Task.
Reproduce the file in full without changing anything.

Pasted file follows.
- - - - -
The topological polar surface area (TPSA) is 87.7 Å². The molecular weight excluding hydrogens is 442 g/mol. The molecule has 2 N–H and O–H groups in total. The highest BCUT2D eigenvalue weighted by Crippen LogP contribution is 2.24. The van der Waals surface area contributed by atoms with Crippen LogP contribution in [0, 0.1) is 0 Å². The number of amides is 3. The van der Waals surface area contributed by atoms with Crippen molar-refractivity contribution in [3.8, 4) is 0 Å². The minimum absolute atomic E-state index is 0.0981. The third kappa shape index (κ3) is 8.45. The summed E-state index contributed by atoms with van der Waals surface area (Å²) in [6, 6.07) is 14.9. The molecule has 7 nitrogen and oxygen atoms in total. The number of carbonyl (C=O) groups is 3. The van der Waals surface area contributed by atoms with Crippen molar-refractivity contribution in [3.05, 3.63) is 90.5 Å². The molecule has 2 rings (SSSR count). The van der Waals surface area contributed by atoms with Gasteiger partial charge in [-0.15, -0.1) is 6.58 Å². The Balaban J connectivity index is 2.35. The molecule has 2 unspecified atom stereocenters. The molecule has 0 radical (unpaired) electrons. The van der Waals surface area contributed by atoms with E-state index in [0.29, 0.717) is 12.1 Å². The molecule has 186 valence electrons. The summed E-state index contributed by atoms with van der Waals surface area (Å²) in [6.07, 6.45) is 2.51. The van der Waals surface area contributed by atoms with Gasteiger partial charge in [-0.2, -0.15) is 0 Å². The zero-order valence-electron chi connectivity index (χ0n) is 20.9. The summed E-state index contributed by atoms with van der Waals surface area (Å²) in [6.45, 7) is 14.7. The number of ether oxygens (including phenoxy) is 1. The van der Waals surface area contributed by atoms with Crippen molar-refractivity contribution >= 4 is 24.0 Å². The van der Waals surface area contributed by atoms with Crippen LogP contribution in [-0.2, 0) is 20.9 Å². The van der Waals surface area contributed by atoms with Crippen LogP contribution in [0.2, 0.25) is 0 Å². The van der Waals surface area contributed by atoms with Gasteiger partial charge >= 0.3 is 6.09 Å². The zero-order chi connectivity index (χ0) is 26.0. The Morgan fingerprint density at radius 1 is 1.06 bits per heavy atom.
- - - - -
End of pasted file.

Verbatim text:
The topological polar surface area (TPSA) is 87.7 Å². The molecular weight excluding hydrogens is 442 g/mol. The molecule has 2 N–H and O–H groups in total. The highest BCUT2D eigenvalue weighted by Crippen LogP contribution is 2.24. The van der Waals surface area contributed by atoms with Crippen LogP contribution in [0, 0.1) is 0 Å². The number of amides is 3. The van der Waals surface area contributed by atoms with Crippen molar-refractivity contribution in [3.8, 4) is 0 Å². The minimum absolute atomic E-state index is 0.0981. The third kappa shape index (κ3) is 8.45. The summed E-state index contributed by atoms with van der Waals surface area (Å²) in [6, 6.07) is 14.9. The molecule has 7 nitrogen and oxygen atoms in total. The number of carbonyl (C=O) groups is 3. The van der Waals surface area contributed by atoms with Crippen molar-refractivity contribution in [3.05, 3.63) is 90.5 Å². The molecule has 2 rings (SSSR count). The van der Waals surface area contributed by atoms with Gasteiger partial charge in [-0.15, -0.1) is 6.58 Å². The Balaban J connectivity index is 2.35. The molecule has 2 unspecified atom stereocenters. The molecule has 0 radical (unpaired) electrons. The van der Waals surface area contributed by atoms with E-state index in [0.29, 0.717) is 12.1 Å². The molecule has 186 valence electrons. The summed E-state index contributed by atoms with van der Waals surface area (Å²) in [6.07, 6.45) is 2.51. The van der Waals surface area contributed by atoms with Gasteiger partial charge in [-0.2, -0.15) is 0 Å². The zero-order valence-electron chi connectivity index (χ0n) is 20.9. The summed E-state index contributed by atoms with van der Waals surface area (Å²) in [6.45, 7) is 14.7. The number of ether oxygens (including phenoxy) is 1. The van der Waals surface area contributed by atoms with Crippen molar-refractivity contribution >= 4 is 24.0 Å². The van der Waals surface area contributed by atoms with Crippen LogP contribution in [-0.2, 0) is 20.9 Å². The van der Waals surface area contributed by atoms with Crippen LogP contribution in [0.2, 0.25) is 0 Å². The van der Waals surface area contributed by atoms with Gasteiger partial charge >= 0.3 is 6.09 Å². The zero-order chi connectivity index (χ0) is 26.0. The Morgan fingerprint density at radius 1 is 1.06 bits per heavy atom.